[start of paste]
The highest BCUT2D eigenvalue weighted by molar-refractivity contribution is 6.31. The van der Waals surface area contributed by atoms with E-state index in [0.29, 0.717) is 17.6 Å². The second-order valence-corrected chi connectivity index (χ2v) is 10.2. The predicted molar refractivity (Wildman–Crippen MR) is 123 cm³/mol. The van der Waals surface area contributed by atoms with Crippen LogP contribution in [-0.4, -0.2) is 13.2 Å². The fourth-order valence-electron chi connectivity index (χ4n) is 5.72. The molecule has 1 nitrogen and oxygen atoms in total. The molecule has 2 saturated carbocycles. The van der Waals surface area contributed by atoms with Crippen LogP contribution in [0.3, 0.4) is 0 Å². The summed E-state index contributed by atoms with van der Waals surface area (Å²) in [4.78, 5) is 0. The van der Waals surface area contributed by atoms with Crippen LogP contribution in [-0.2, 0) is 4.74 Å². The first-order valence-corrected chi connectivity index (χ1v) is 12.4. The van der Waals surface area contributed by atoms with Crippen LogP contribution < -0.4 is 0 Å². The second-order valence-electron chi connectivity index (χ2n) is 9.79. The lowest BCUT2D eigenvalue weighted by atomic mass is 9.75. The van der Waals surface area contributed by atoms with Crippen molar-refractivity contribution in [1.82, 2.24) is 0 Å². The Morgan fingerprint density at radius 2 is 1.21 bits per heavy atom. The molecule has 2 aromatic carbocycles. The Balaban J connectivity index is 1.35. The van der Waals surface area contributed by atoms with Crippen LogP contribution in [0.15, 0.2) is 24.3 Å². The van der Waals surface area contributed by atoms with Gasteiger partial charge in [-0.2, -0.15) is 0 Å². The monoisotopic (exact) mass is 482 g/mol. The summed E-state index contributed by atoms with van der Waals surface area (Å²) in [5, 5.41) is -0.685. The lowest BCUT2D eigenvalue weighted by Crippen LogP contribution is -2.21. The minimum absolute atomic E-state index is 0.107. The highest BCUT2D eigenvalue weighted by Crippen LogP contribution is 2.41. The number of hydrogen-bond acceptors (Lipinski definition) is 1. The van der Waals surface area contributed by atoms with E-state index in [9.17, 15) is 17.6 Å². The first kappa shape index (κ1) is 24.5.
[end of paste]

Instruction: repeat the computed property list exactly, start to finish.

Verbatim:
The highest BCUT2D eigenvalue weighted by molar-refractivity contribution is 6.31. The van der Waals surface area contributed by atoms with E-state index in [0.29, 0.717) is 17.6 Å². The second-order valence-corrected chi connectivity index (χ2v) is 10.2. The predicted molar refractivity (Wildman–Crippen MR) is 123 cm³/mol. The van der Waals surface area contributed by atoms with Crippen LogP contribution in [-0.4, -0.2) is 13.2 Å². The fourth-order valence-electron chi connectivity index (χ4n) is 5.72. The molecule has 1 nitrogen and oxygen atoms in total. The molecule has 2 saturated carbocycles. The van der Waals surface area contributed by atoms with Crippen LogP contribution in [0.3, 0.4) is 0 Å². The summed E-state index contributed by atoms with van der Waals surface area (Å²) in [4.78, 5) is 0. The van der Waals surface area contributed by atoms with Crippen LogP contribution in [-0.2, 0) is 4.74 Å². The first-order valence-corrected chi connectivity index (χ1v) is 12.4. The van der Waals surface area contributed by atoms with Crippen LogP contribution < -0.4 is 0 Å². The second-order valence-electron chi connectivity index (χ2n) is 9.79. The lowest BCUT2D eigenvalue weighted by atomic mass is 9.75. The van der Waals surface area contributed by atoms with Crippen molar-refractivity contribution in [1.82, 2.24) is 0 Å². The Morgan fingerprint density at radius 2 is 1.21 bits per heavy atom. The molecule has 2 aromatic carbocycles. The Balaban J connectivity index is 1.35. The van der Waals surface area contributed by atoms with Crippen LogP contribution in [0.15, 0.2) is 24.3 Å². The van der Waals surface area contributed by atoms with Gasteiger partial charge in [-0.2, -0.15) is 0 Å². The monoisotopic (exact) mass is 482 g/mol. The summed E-state index contributed by atoms with van der Waals surface area (Å²) in [5, 5.41) is -0.685. The lowest BCUT2D eigenvalue weighted by Crippen LogP contribution is -2.21. The minimum absolute atomic E-state index is 0.107. The highest BCUT2D eigenvalue weighted by Crippen LogP contribution is 2.41. The number of hydrogen-bond acceptors (Lipinski definition) is 1. The van der Waals surface area contributed by atoms with E-state index in [9.17, 15) is 17.6 Å². The first kappa shape index (κ1) is 24.5.